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From Cosmological Constant to Sin Distribution

From Cosmological Constant to Sin Distribution

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From Cosmological Constant to Sin Distribution

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  1. From Cosmological Constantto Sin Distribution ICRR neutrino workshop Nov. 02, 2007 Taizan Watari (U. Tokyo) 0707.344 (hep-ph) + 0707.346 (hep-ph) with L. Hall (Berkeley) and M. Salem (Tufts)

  2. Three Issues • Small but non-vanishing cosmological constant • Large mixing angles in neutrino oscillation • What are “generations”? • Can we ever learn anything profound from precise measurements in the neutrino sector?

  3. Cosmological Constant Problem • Extremely difficult to explain • A possible solution by S. Weinberg ’87 • Structures (such as galaxies): formed only for moderate Cosmological Constant. • That’s where we find ourselves.

  4. Key ingredients of this solution • CC of a vacuum can take almost any value theoretically [i.e., a theory with multiple vacua] • Such multiple vacua are realized in different parts of the universe. • just like diversity + selection in biological evolution. • Any testable consequences ??

  5. What if other parameters (Yukawa)are also scanning? • Do we naturally obtain • hierarchical Yukawa eigenvalues, • generation structure in the quark sector, • but not for the lepton sector?

  6. A toy model generating statistics • In string theory compactification, • Use Gaussian wavefunctions in overlap integral: • equally-separated hierarchically small Yukawas.

  7. Generation Structure • With random Yukawa matrix elements, • In our toy model,

  8. Generation Structure • originates from localized wavefunctions of quark doublets and Higgs boson: • No flavour symmetry, yet fine. • No intrinsic difference between three quark doublets • Large mixing angles in the lepton sector • non-localized wavefunctions for lepton doublets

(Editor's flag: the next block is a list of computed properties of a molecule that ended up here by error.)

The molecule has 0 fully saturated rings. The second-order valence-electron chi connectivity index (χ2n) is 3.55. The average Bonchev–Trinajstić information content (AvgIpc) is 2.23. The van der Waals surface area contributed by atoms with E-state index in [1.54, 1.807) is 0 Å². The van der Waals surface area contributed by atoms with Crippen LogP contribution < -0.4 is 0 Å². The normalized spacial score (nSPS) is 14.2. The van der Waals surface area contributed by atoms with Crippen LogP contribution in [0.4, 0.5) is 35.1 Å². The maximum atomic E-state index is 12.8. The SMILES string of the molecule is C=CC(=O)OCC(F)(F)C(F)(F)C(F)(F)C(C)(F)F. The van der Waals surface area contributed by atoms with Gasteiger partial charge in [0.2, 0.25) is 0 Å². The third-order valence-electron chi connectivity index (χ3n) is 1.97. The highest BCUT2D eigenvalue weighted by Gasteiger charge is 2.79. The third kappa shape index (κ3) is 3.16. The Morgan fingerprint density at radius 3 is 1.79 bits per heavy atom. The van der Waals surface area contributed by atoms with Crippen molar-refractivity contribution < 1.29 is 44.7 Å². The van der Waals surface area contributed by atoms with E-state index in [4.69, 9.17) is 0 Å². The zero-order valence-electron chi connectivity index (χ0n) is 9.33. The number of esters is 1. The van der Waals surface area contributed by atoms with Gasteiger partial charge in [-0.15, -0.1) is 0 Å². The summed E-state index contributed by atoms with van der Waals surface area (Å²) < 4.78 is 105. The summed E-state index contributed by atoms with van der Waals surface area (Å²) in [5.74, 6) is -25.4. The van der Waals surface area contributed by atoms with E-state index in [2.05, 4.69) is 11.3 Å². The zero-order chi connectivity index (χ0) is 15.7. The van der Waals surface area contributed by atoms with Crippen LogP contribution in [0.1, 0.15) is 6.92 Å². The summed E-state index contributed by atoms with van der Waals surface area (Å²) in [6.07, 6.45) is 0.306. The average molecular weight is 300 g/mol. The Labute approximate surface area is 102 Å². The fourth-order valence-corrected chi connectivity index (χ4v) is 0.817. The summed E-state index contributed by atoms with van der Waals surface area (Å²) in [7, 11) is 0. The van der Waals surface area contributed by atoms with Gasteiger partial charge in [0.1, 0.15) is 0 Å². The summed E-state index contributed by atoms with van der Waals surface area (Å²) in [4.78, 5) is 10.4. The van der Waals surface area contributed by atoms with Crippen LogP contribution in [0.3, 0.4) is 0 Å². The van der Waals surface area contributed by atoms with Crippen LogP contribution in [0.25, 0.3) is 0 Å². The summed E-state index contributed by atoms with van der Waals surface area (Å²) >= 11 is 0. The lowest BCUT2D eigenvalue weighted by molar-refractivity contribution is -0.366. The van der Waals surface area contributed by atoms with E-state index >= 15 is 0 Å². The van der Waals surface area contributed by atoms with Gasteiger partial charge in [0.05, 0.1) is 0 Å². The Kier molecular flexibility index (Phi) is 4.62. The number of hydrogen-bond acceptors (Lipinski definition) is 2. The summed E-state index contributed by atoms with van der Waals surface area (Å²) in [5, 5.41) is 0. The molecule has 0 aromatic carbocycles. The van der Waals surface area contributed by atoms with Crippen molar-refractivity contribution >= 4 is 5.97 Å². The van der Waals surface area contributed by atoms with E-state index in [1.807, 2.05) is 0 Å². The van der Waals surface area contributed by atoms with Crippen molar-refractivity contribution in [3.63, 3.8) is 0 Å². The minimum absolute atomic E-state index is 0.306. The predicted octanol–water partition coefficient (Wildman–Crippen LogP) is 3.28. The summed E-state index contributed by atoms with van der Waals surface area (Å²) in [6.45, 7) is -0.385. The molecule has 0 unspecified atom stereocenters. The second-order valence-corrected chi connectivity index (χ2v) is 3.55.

9. Lepton Sector Predictions • Mixing angles without cuts • Two large angles, • After imposing cuts

  10. Summary • Multiverse, motivated by the CC problem • Scanning Yukawa couplings: statistical understanding of masses and mixings, possibly w/o a symmetry. • Generation structure: correlation between up and down-type Yukawa matrices • Localized wavefunctions of q and h are the origin of generations. • Successful distributions for the lepton sector, too, • with very large

  11. spare slides

  12. Family pairing structure correlation between the up and down Yukawa matrices • Introduce a toy landscape on an extra dimension • Quarks and Higgs boson have Gaussian wave function • Matrix elements are given by overlap integral The common wave functions of quark doublets and the Higgs boson introduce the correlation.

  13. Neutrino Physics

  14. The see-saw mechanism • Assume non-localized wavefunctions for s. • Introduce complex phases. • Calculate the Majorana mass term of RH neutrino by • Neutrino masses: hierarchy of all three matrices add up. Hence very hierarchical see-saw masses.

  15. Mixing angle distributions: • Bi-large mixing possible. • CP phase distribution

  16. The Standard Model of particle physics has 3(gauge)+22(Yukawa)+2(Higgs)+1 parameters. • What can we learn from the 20 observables in the Yukawa sector? • maybe ... not much. It does not seem that there is a beautiful and fundamental relation that governs all the Yukawa-related observables. • though they have a certain hierarchical pattern

  17. theories of flavor (very simplified) • Flavor symmetry and its small breaking • Predictive approach: use less-than 20 independent parameters to derive predictions. • Symmetry-statistics hybrid approach: • Use a symmetry to explain the hierarchical pattern. • The coefficients are just random and of order unity.

  18. ex. symmetry-statistics hybrid • an approximate U(1) symmetry broken by • U(1) charge assignment (e.g.) 0 0 3 0 2 are random coefficients of order unity.

  19. pure statistic approaches • Multiverse / landscape of vacua • best solution ever of the CC problem • supported by string theory (at least for now) • Random coefficients fit very well to this framework. • But, how can you obtain hierarchy w/o a symmetry?